2. Atheism is like democracy – society (or an individual) has to be ready for it. Representative democracy wouldn’t have worked 1000 AD, and neither would have atheism.

  3. Heads-up: one of the groups narrating the sequences strongly oppose this post and cited it as an example of why they’re discontinuing their project.


    • We’d like to state for the record that this isn’t _the_ big reason, it’s one in a looong line of reasons, more of a “straw that broke the camel’s back” situation.

      • I am glad you responded here as I have been unable to find an email address for you guys.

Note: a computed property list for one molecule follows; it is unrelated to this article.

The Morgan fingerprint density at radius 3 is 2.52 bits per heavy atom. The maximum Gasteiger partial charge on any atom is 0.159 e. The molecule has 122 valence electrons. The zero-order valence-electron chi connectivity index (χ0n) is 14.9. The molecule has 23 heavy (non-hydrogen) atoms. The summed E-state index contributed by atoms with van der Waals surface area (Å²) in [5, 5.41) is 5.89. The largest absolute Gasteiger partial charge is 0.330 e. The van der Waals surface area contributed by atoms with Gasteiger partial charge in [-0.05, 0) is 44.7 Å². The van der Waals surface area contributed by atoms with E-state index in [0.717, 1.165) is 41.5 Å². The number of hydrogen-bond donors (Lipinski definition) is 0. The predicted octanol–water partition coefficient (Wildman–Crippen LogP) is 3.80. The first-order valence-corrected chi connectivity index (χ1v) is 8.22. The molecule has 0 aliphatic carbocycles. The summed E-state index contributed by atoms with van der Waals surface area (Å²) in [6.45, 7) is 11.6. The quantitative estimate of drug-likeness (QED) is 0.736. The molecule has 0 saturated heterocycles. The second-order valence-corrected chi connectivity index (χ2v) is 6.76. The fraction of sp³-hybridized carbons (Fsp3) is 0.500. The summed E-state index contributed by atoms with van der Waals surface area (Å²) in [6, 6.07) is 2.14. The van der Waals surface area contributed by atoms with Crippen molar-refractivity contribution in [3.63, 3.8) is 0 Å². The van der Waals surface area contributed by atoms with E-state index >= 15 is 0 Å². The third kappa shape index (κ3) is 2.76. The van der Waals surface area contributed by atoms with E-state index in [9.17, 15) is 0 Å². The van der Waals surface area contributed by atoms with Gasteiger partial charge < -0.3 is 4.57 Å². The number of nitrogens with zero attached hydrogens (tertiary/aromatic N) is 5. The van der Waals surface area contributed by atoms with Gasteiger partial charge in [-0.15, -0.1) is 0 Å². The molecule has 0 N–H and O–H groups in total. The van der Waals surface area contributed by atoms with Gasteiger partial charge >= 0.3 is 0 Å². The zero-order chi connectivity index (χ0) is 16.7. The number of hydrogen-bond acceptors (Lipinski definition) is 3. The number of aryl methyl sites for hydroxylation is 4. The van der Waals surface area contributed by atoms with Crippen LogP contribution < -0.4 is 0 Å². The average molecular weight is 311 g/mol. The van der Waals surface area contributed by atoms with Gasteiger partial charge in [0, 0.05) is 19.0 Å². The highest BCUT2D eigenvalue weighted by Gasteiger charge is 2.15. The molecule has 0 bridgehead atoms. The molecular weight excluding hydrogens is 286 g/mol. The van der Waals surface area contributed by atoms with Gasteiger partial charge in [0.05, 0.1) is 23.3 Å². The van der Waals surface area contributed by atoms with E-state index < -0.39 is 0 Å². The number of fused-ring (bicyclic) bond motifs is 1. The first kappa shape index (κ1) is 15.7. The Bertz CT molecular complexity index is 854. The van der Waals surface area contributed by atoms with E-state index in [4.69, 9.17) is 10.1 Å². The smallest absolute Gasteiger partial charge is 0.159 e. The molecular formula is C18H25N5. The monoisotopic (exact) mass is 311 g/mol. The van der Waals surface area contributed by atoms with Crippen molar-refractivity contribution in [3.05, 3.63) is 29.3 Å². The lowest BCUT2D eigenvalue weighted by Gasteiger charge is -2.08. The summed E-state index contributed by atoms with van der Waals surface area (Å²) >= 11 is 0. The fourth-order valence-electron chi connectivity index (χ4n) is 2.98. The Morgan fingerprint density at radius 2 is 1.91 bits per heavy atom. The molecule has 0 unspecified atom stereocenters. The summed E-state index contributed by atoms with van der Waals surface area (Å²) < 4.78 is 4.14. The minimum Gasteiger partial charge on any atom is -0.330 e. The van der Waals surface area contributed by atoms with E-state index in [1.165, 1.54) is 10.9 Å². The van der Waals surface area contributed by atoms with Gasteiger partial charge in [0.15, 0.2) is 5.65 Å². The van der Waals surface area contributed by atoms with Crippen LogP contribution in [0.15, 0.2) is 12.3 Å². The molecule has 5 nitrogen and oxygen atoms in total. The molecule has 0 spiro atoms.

I am saddened to see your podcast go (I have a hard time reading), but I am glad you are standing up for your beliefs. I don’t hang out on rationality forums, so the problems you described on your website came as a surprise to me.

      • That is what I gathered from what you wrote on your page, but I didn’t want to put words into your mouth.

        I am not social in the rationalist community and avoid reading political posts because they are, too often, a poor example of rationality. It is disappointing that this is the case and I’d prefer it to be apolitical until it can do better.

        That being said, rationalist are people so I try to separate their personal views from Rationality; just like I try to separate scientists’ views from Science.

        Thanks for replying and thanks for the podcast.